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October 18, 2010
Palladium Couplings: You Can't Run Them All
This year's Nobel for palladium-catalyzed coupling reactions highlighted how useful these have become. But what every practicing organic chemist knows is how complicated they can be, particularly when you first couple of favorite recipes don't work. I've long thought that almost any metal-catalyzed transformation can be optimized, if you're just willing to devote enough of your life to it. But you have to have a good reason to wade into the swamp, because there sure are a lot of variables that can be tweaked. Here's a good case in point, recently published in Organic Letters. A perfectly reasonable reaction (C-H arylation of a chloropyrazole, which had been demonstrated before) was run through the statistical wringer to track down the best conditions.
They looked at 6 solvents, 10 bases, 4 catalysts, 5 ligands, and 4 additives, which would give you 7200 combinations if you ran the whole shebang. A Design of Experiments approach cut the number of actual runs down significantly, and then (fortunately) some of the variables turned out to be pretty insensitive. So this one wasn't as bad as some of them get - the ligand didn't seem to have too much effect, for example, whereas in some other Pd couplings it's crucial. (The choice of base had a much bigger effect, in case you're wondering). Their best set of conditions seems to work reasonably well across a range of possible substrates.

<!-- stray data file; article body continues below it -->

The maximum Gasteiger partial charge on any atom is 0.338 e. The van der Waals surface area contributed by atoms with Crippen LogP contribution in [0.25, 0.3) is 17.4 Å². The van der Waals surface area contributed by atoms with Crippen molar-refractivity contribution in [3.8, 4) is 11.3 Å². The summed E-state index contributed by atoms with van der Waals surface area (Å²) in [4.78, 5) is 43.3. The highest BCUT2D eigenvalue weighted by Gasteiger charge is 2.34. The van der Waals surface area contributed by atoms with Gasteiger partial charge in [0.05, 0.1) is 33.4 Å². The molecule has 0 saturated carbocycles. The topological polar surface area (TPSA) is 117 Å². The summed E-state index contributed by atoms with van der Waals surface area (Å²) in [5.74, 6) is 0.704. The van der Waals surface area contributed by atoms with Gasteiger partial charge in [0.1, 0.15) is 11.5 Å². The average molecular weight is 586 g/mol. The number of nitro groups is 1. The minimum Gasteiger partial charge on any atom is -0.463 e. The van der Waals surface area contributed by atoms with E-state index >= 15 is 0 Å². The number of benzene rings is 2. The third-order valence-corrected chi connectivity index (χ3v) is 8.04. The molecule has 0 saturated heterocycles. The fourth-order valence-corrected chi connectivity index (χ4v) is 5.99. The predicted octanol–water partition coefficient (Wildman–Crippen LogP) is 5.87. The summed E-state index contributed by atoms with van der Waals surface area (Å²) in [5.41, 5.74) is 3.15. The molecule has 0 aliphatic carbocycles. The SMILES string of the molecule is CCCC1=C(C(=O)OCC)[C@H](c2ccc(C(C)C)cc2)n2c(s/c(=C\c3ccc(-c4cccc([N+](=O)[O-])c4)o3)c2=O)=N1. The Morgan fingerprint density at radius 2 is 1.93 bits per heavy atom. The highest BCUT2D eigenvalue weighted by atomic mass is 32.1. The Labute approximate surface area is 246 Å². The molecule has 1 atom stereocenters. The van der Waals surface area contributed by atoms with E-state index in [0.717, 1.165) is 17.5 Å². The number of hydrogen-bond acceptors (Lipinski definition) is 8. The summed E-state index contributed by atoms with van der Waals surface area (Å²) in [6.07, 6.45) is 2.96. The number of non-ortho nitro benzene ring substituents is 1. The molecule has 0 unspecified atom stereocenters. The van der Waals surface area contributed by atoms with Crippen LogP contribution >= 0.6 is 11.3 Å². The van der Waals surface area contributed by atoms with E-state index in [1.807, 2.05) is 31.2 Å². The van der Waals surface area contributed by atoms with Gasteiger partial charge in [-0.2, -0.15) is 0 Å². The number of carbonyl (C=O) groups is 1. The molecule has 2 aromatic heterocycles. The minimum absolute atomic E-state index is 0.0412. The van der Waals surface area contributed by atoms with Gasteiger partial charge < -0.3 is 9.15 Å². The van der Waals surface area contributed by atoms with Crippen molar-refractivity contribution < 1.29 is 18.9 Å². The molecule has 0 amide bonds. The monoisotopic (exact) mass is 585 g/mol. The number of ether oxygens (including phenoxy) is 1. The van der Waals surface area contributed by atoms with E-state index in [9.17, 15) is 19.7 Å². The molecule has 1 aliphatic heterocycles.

DoE is worth a post of its own, and that'll be a timely thing for me. After brushing up against it for years, I may finally have a use for the technique soon. For those who don't know it, it's basically a way to figure out how to most efficiently sample "experiment space", by getting the most information out of each different run. And then you use principal components analysis (or something similar) to see what the most important changes were, and how they correlate to each other. It's asking, mathematically, what a synthetic chemist wants to know about a complicated reaction recipe: what changes are responsible for most of the variation in the results, and how can I track them down by running a reasonable number of experiments? In the drug industry, process chemists think about this sort of thing a lot more than discovery chemists do, but it's worth keeping an eye out for any time the approach could be helpful.
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